Arbitron Panelist,”F— this!”
“The first couple days I’m wearing this thing and I’m turning into radio just trying to get these points and then finally I said, ‘Well, f— this.’” – Former PPM panelist
Listen to the comments in context here.
This is a taboo topic of conversation for terrestrial radio and it would disqualify a radio station’s ratings faster than you can push “scan” when the Kars-for-Kids commercial starts up. However, it was the Top Story on Radio Stuff’s podcast. (editor’s note: Arbitron emailed their responses to our questions, so we had a British bloke voice the answers on the podcast. It’s worth a listen for that alone.)
DISCLAIMER: As a programmer, I have praised Arbitron for measuring my genius programming with precision when ratings are high and cursed them when they dropped. (Certainly there must be a sampling error, no?)
Joe v. Arbitronado
So, I sent the audio from “Joe” to Arbitron’s Director of Programming Services Jon Miller and asked him what he thought. He says it sounds like things are working the way they should.
“Arbitron has safeguards in place to help ensure the integrity of our PPM ratings. In this case, the panelist’s comments are a demonstration of some of those safeguards, such as calling households if their compliance in carrying the meter falls off.”
Caller Joe complained to Leykis:
“I started getting all these phone calls. I’m thinking you know who the hell is this calling me? We’ll it’s Arbitron. So apparently this meter has something that can tell when you’re moving and when you’re sitting still. And so when I’m not moving, they’re calling me – pretty much harassing me about why am I not wearing the meter and they can’t get accurate ratings and I need to be wearing my meter. Well, after about two weeks of this, they called me and said, “You’re not wearing the meter!” and I finally said, ‘alright, fuck this. Send me a box and I’m sending all this shit back.’”
Miller wouldn’t go so far as to characterize the company’s behavior as harassment, but the calls are part of the quality control.
“Arbitron monitors compliance with its instructions, contacts households who aren’t complying and works with them to improve their carry habits whether through coaching or other incentives.”
The 2010 Broadcast Architecture study on PPM panelists talked to one woman who clipped her meter to a ceiling fan, Joe plopped it down in front of a radio, and I’ve heard that others have attached them to pets. So, Jon Miller, how do you know when a panelist is cheating.
“The PPM has a motion detector built into it allowing us to capture both the motion records and media exposure from that day. There are thresholds for how many hours of motion a day we require for our panelists to be counted in the days ratings, and the more they wear the meter the more incentives they receive.”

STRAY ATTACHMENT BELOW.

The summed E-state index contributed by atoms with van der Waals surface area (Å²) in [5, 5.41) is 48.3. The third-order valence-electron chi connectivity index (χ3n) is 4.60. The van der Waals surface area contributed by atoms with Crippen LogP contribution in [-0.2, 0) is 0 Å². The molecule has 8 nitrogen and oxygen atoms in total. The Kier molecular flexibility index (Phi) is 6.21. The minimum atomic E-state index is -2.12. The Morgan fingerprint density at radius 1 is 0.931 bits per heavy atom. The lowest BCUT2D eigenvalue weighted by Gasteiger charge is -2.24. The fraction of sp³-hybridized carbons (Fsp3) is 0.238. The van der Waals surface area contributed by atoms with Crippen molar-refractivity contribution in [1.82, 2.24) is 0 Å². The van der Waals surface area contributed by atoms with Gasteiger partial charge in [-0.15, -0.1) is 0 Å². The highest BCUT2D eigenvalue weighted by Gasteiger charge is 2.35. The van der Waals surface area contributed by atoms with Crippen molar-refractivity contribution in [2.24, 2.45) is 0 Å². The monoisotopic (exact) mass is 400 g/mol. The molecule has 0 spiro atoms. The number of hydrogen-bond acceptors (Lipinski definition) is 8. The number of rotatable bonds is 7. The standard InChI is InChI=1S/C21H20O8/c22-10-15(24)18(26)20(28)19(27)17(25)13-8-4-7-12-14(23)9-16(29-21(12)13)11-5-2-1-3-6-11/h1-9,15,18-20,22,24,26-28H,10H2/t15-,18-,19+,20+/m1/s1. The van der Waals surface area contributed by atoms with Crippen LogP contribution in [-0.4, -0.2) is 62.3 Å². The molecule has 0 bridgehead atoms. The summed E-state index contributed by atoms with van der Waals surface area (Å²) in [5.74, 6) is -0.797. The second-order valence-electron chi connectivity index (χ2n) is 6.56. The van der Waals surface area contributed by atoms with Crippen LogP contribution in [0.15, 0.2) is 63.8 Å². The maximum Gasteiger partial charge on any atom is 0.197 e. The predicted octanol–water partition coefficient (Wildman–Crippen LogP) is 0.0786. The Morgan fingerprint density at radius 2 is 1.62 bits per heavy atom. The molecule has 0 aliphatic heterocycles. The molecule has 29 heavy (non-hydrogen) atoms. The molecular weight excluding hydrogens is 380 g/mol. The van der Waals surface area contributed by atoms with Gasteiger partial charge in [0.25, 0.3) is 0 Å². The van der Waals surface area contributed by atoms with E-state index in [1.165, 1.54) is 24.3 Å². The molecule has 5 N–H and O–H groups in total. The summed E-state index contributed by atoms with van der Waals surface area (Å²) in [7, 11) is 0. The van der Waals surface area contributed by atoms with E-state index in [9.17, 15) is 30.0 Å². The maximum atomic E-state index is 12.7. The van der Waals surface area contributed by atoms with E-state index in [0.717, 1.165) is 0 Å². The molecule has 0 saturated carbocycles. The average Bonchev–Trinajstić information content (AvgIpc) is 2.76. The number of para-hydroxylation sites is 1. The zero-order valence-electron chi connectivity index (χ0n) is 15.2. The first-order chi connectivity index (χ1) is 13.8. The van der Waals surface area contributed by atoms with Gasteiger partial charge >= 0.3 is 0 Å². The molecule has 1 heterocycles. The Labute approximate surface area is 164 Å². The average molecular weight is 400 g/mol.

And then there’s sample size. It wasn’t brought up by the caller, but it is commonly heard uttered in anger and echoing through the hallways outside PDs offices.
“PPM’s sample sizes are designed to deliver the same level of statistical reliability as the Diary survey, but with less total sample. We accomplish that by surveying listeners for a much longer period of time (28 days in just one PPM survey month) compared to the one-week diary timeline. This level of detail, thousands and thousands of days of measurement across a single month, allows us to see so many granular things with PPM data that we just can’t with the Diary.”
“If Arbitron is the standard in terms of traditional AM and FM radio then it’s a flawed standard.” -Joe the caller
Joe’s point would be more valid if he wasn’t just complaining that he wanted to earn the money without doing the work.
“One of the most fascinating things I’ve seen over the 5+ years that PPM has been in use is how much and how fast listening habits are evolving and changing. Nothing stays static in PPM, and we’re finding that radio listening is dynamic. This continually motivates broadcasters to continue offering compelling content on stations with clear and strong brand images, so that they can cut through with listeners in an ever more crowded media world.” – Jon Miller, Arbitron VP of Programming Services
Clear. Strong. Brands. Cut Through.
And I would add this:
“PPM isn’t perfect, but it’s all we’ve got.” – Larry Gifford
Upon Further Review
We can’t force our ideal listeners to participate – it’s a roll-of-the-dice and sometimes you roll snake eyes.
Arbitron is weeding out at least some of the cheaters. Good.
We can’t know “true” listening behavior without NSA quality spy equipment and the violation of our listener’s constitutional rights.
Stations and panelists are both trying to game the system. Makes me wonder who Arbitron is gaming.
The sample size is what it is, unless stations want to spend even more ridiculous amounts of money to be told your station is still – awesome, sucky, irrelevant, vital – depending on the time of the month.
The success or failure of your station is in the hands of Caller Joe. Good luck.